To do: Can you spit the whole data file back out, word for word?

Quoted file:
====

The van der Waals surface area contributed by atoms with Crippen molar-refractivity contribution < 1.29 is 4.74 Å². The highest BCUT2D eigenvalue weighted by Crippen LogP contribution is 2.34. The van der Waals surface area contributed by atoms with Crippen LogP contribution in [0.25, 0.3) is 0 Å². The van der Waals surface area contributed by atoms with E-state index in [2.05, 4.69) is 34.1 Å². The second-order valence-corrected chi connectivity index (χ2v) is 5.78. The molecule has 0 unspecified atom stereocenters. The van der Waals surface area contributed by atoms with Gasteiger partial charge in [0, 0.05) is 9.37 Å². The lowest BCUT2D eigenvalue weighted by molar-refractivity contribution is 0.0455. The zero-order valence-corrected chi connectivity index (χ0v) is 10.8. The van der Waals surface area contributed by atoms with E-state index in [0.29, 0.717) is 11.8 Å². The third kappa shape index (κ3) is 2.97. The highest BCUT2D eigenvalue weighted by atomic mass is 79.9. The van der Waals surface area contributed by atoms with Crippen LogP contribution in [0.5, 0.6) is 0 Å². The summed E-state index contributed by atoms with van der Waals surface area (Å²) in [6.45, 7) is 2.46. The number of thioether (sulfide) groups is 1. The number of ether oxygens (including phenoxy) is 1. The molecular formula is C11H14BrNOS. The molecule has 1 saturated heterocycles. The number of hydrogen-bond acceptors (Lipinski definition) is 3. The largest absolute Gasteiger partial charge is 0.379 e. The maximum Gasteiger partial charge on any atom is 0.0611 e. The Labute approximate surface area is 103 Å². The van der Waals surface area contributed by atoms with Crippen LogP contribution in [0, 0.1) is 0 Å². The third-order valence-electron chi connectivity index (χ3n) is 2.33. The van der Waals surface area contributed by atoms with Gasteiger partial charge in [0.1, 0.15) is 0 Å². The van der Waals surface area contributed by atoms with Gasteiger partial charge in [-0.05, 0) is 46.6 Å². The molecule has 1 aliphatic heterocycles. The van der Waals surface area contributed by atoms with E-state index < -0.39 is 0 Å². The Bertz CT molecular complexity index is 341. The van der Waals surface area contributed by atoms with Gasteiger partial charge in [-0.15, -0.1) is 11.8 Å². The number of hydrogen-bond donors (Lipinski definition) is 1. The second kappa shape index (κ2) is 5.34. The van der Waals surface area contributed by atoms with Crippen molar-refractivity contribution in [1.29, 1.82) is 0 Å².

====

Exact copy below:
The van der Waals surface area contributed by atoms with Crippen molar-refractivity contribution < 1.29 is 4.74 Å². The highest BCUT2D eigenvalue weighted by Crippen LogP contribution is 2.34. The van der Waals surface area contributed by atoms with Crippen LogP contribution in [0.25, 0.3) is 0 Å². The van der Waals surface area contributed by atoms with E-state index in [2.05, 4.69) is 34.1 Å². The second-order valence-corrected chi connectivity index (χ2v) is 5.78. The molecule has 0 unspecified atom stereocenters. The van der Waals surface area contributed by atoms with Gasteiger partial charge in [0, 0.05) is 9.37 Å². The lowest BCUT2D eigenvalue weighted by molar-refractivity contribution is 0.0455. The zero-order valence-corrected chi connectivity index (χ0v) is 10.8. The van der Waals surface area contributed by atoms with E-state index in [0.29, 0.717) is 11.8 Å². The third kappa shape index (κ3) is 2.97. The highest BCUT2D eigenvalue weighted by atomic mass is 79.9. The van der Waals surface area contributed by atoms with Crippen LogP contribution in [0.5, 0.6) is 0 Å². The summed E-state index contributed by atoms with van der Waals surface area (Å²) in [6.45, 7) is 2.46. The number of thioether (sulfide) groups is 1. The number of ether oxygens (including phenoxy) is 1. The molecular formula is C11H14BrNOS. The molecule has 1 saturated heterocycles. The number of hydrogen-bond acceptors (Lipinski definition) is 3. The largest absolute Gasteiger partial charge is 0.379 e. The maximum Gasteiger partial charge on any atom is 0.0611 e. The Labute approximate surface area is 103 Å². The van der Waals surface area contributed by atoms with Crippen LogP contribution in [0, 0.1) is 0 Å². The third-order valence-electron chi connectivity index (χ3n) is 2.33. The van der Waals surface area contributed by atoms with Gasteiger partial charge in [0.1, 0.15) is 0 Å². The van der Waals surface area contributed by atoms with Gasteiger partial charge in [-0.05, 0) is 46.6 Å². The molecule has 1 aliphatic heterocycles. The van der Waals surface area contributed by atoms with E-state index < -0.39 is 0 Å². The Bertz CT molecular complexity index is 341. The van der Waals surface area contributed by atoms with Gasteiger partial charge in [-0.15, -0.1) is 11.8 Å². The number of hydrogen-bond donors (Lipinski definition) is 1. The second kappa shape index (κ2) is 5.34. The van der Waals surface area contributed by atoms with Crippen molar-refractivity contribution in [1.29, 1.82) is 0 Å².